Why is it so hard for our industry to accept the benefits and savings from voltage optimisation in domestic buildings? Chris Norman, chairman of the Energy Services and Technology Association (ESTA) makes his voice heard
In response to an article published in the October issue of REI, entitled “Taking the Test”, I believe the conclusion drawn in this article was invalid.
The average voltage in the UK is around 245V, the cumulative effect of PV arrays becoming commonplace is to drive this voltage higher still. Excess voltage increases energy consumption and reduces the lifespan of domestic appliances. Products respond differently to voltage variation so the energy savings will vary depending on appliance mix; domestic voltage optimisation has been tested in both the lab and in field trials, the results have clearly shown that the expected savings will range from 4 to 12 per cent.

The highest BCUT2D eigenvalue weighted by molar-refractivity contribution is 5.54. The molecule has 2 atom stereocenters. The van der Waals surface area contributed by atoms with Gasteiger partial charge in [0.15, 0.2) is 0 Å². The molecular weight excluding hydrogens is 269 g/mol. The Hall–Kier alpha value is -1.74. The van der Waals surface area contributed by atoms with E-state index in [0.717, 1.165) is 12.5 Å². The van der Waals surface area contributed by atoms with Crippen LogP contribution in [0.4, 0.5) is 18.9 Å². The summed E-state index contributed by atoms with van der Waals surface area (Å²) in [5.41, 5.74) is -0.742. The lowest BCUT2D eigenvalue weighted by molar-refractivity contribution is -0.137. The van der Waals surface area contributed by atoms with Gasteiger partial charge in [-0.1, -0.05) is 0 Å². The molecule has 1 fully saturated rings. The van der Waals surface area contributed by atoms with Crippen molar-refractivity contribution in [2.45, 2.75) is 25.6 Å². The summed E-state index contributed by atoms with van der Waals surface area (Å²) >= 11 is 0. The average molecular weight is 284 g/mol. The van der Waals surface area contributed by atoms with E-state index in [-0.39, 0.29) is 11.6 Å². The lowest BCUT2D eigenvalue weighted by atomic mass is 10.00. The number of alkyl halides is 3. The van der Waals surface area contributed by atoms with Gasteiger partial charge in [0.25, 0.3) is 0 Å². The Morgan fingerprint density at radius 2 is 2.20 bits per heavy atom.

So why is there so much scepticism around voltage optimisation? Some of the reasons are:
- There is a lack of knowledge of how products respond to voltage variation. Devices do not always respond as you would expect.
- Ad hoc testing is yielding confusing results. Energy consumption testing is not easy and must be done in a controlled, professional and statistically valid manner.
- Some voltage optimisation product manufacturers have historically made exaggerated savings claims. These have served to undermine the credibility of the technology.
- Voltage optimisation has been inappropriately associated with often fraudulent plug in products which offer no energy saving benefits.
It is time for the electrical industry to move beyond all this and come to terms with the fact that domestic voltage optimisation is a serious proven technology that offers real benefits. Take the test by all means, but do it properly.